Social Security Administration Disability Benefits
The Social Security Administration test of disability is An inability to perform any substantial gainful activity because of a medically determinable physical or mental impairment which can be expected to last for a continuous period of not less than 12 months. (1) In Social Security terms, substantial gainful activity means work that (a) involves doing significant and productive physical or mental duties; and (b) is done (or intended) for pay or profit. (1) A person is ineligible to receive Social Security disability benefits if he or she: Is working (except in a sheltered setting), even though chronically ill, At present has the statutory ability and capacity to work, Recovered within 12 months of the onset of a disabling illness, Has no medically determinable impairment (except for one of the somatoform disorders, which are considered under a separate set of rules) (2).
Physicians should advise every patient of the option to file for Social Security disability benefits when that patient has not been able to work because of illness for 12 consecutive months. Indeed, an application may be filed as soon as it appears that the duration of disability will exceed 12 consecutive months. Often such a prognosis may be made within 6 months of disease onset, and at that time the filing process for Social Security disability benefits should commence. A person who has worked and paid Social Security taxes applies for Social Security Disability Insurance (Title II), and a person of limited income and resources receives disability benefits through Supplemental Security Income (Title XVI). Claims for Social Security disability benefits are made at the local Social Security District Office, either in person or by telephone (800-772-1213). Initial filing - which asks about the nature of the disease, name of the physician, and vocational background - is made by the claimant; physicians and attorneys are not involved at this time. It is the filing of a claim that alerts the government to a person's inability to work.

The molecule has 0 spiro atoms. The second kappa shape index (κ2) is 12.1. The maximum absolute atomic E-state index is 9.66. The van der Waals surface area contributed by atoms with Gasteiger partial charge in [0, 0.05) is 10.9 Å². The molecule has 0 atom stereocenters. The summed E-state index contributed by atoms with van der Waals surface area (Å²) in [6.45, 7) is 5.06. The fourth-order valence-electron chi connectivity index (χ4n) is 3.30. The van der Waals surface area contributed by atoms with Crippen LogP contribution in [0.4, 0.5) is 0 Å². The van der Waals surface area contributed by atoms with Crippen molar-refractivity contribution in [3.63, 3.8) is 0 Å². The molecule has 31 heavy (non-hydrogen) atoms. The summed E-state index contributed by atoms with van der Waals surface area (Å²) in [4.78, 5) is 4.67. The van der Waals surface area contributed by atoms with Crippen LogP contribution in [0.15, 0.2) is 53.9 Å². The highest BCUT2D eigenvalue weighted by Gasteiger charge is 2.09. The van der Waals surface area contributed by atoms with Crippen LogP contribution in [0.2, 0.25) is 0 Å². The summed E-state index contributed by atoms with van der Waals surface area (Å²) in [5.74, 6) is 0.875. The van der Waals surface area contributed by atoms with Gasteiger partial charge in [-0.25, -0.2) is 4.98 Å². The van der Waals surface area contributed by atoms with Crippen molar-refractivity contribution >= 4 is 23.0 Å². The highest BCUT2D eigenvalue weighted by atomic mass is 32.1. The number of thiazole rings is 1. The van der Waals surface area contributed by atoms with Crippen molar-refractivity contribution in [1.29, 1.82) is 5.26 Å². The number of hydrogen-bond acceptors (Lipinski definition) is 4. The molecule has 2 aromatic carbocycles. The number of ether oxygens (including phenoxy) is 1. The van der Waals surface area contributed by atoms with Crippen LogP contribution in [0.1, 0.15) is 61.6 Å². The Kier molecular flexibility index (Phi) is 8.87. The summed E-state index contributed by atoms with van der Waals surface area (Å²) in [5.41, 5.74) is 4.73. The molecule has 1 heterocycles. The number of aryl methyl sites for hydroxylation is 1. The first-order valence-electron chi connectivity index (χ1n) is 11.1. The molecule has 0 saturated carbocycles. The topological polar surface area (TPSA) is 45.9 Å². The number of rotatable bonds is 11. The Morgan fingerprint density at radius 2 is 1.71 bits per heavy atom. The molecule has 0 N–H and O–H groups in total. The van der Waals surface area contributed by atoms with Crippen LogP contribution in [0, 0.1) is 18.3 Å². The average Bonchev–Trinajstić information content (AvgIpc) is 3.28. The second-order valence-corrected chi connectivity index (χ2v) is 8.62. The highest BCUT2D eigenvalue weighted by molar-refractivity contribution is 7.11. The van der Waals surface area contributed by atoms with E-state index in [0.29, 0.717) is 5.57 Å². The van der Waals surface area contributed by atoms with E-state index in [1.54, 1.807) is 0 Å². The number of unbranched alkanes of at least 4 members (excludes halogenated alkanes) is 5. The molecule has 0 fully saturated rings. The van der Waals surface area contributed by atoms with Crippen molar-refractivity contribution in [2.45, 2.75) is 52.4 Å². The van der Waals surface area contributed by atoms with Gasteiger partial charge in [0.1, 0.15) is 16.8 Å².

Once the initial claim is filed, the Social Security Administration gathers by separate inquiry three types of information: Medical - initial description of medical condition, including capacity for lifting, walking, sitting, and standing (3), Vocational - description of past work; date last worked, Administrative - proof of citizenship and, possibly, insurance status, A response by the Social Security Administration may take as long as 6 to 8 months. The application will be analyzed by both a nonphysician and a physician who review medical and vocational issues for the Social Security Disability Determination Services, a state agency that works under a contract to the Social Security Administration. (4) The physician-reviewer is usually not a practicing clinician and may have had no training or experience in the medical field under discussion.
Initial applications for disability benefits are routinely denied, and your patient should be prepared for initial denial. The language used by the Social Security Administration is consistent regardless of the details of the particular case, with no flexibility for individual situations. The denial usually observes that the claimant appears to be able to move hands and arms and to stand, but leaves open the possibility of reapplication if the patient's condition worsens.